Comprehensive National. Cybersecurity Initiative (2008)
12 subinitiatives declassified in 2010: consolidation of external access points to federal systems, deploying intrusion detection and prevention systems, research coordination, info sharing, ad education… mitigation of risks from the global supply chain for info tech

“cyber czar” - created in 2009 to orchestrate federal cybersecurity activity, no direct control over budgets, NSA is argued to pre-empt

FISMA gives OMB authority to automate continuous monitoring of federal info systems by agencies in April 2010, delegated a few months later to the DHS
Within 2 years an interagency program called FedRAMP was established for cloud-computing cybersecurity

Protection of cyber infrastructure
Information sharing, coordination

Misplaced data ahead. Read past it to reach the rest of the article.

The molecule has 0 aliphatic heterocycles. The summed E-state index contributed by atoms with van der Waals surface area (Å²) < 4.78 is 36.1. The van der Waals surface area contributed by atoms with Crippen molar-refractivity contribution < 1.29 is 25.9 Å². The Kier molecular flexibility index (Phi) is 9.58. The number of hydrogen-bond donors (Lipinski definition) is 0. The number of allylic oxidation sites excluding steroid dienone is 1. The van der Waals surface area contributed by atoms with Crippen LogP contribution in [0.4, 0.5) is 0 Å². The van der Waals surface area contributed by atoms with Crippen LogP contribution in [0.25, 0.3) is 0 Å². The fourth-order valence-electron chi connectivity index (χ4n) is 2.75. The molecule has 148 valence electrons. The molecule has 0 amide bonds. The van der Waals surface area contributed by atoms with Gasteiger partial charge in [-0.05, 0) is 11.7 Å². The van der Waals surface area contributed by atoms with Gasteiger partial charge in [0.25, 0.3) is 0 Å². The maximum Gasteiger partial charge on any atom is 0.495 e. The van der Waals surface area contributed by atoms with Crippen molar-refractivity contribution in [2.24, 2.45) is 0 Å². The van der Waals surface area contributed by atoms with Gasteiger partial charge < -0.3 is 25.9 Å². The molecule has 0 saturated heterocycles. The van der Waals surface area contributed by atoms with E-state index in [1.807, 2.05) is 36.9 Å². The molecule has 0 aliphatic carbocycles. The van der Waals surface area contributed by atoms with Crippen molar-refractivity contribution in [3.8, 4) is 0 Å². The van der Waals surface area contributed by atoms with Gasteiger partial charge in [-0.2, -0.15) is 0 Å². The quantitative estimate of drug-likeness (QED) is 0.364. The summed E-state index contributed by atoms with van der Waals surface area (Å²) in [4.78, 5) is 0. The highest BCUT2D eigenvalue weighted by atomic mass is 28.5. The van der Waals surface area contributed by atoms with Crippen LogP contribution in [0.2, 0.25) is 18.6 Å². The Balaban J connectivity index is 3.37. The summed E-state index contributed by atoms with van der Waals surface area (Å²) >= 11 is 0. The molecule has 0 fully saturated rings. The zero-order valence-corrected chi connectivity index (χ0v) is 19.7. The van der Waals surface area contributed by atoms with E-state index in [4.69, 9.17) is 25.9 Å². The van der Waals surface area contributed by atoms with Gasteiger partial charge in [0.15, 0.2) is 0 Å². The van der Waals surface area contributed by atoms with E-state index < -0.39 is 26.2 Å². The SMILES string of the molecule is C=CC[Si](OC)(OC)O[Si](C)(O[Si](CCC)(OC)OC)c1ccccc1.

Responsibilities and authority
Reform of FISMA
research and Dev.
Cybersecurity workforce
Data breaches resulting in theft or exposure of personal data such as financial information
Cybercrime offenses and penalties
National cybersecurity strategy
International efforts

Discussion of proposed revisions
Posse Comitatus Act of 1879
Ch 263 20 stat. 152
18 U.S.C. §1385
Restricts use of military forces in civilian law enforcement unless it is within a federal governement facility
Violations of the act include direct active use of military investigators, use of military pervades the activities of the civilian officials or when the military is used so as to subject the civilians to military power regulatory prescriptive or compulsory in nature.

There are difficulties identifying when a cyberattack involves national defense
some argue that defense of US information systems must be the purview of civilian agencies such as DHS and FBI due to privacy and civil liberty concerns unique to cybersecurity, even If the other option is more feasibly implemented

Anti trust laws
Sherman Antitrust Act
Wilson Tariff Act
Clayton Act
Section 5 of the Federal Trad Commission Act - prohibits unfair and deceptive trade practices